MB: Yes, I used to do that in the Borscht Belt in the mountains. I kept the Jewish guests happy around the pool. I amused them with bad jokes, like, ‘You can’t keep Jews in jail. They eat lox.’ Or ‘[I was dating] a girl who was so thin the waiter said, “Can I check your umbrella?”’ Just bad, bad Borscht Belt humor, but, you know, it was a pleasure.
TT: There were a lot of funny guys in that famous writers’ room on ‘Your Show of Shows.’ Who, in your opinion, was funniest? Who made you laugh?
MB: They were some of the funniest guys in the world. There was Mel Tolkin, our head writer, [who] had a slight Russian Jewish comedian accent — he was very funny.
TT: I’ve heard that Mel Tolkin is the underrated comedy genius of that group.
MB: He used to break me up a lot. He was kind of my mentor, too. He helped me, showed me the ropes in comedy writing.
TT: There’s also that story about how he recommended a psychiatrist for you.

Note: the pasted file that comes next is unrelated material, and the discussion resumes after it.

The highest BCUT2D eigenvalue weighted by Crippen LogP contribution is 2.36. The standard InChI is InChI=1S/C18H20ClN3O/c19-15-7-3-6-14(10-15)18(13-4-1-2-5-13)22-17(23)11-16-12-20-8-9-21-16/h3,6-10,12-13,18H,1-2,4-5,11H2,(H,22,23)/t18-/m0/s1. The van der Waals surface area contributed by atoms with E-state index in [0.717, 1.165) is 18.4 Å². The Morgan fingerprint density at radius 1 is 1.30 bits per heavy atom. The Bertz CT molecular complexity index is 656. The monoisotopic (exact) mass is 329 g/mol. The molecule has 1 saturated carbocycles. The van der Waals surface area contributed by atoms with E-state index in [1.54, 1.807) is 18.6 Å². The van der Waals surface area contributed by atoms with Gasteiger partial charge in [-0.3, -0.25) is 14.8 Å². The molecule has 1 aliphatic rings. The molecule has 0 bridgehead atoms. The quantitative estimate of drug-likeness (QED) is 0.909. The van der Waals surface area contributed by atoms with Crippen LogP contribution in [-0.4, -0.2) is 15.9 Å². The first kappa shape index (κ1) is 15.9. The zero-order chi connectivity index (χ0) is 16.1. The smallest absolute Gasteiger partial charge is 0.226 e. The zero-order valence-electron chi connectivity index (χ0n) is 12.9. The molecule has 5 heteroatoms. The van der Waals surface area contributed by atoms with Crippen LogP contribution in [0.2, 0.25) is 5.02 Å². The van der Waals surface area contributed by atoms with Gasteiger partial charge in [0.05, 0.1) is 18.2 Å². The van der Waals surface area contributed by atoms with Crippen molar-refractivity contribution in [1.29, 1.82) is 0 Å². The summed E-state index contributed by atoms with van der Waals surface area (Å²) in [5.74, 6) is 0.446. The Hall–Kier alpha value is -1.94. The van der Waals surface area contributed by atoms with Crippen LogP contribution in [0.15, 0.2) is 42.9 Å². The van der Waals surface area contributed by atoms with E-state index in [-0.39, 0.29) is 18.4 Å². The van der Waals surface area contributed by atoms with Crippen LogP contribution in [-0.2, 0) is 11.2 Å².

MB: I went to a psychiatrist, and the guy wouldn’t take me. He said, ‘I’ll find someone else for you, you’re too nervous for me.’
TT: Who were some of the other writers who made you laugh?
MB: In the room there were people besides Mel, like Larry Gelbart, very funny and very quick; and Carl Reiner, himself — he used to hang around the writers’ room, he was really funny. For a short while, there was Woody Allen. Woody was brilliant: dry wit, you had to listen closely. And then there was Neil Simon, who you never heard. ‘Doc’ Simon used to whisper in Carl’s ear, and Carl would say, ‘Neil has the joke,’ and then he would say the joke because Neil was too shy to say the joke.
TT: One of the other comments Reiner makes about ‘The 2000 Year Old Man’ that I found fascinating was that after World War II, after the Holocaust, Jewish humor — sounding like an old Jew — was off limits.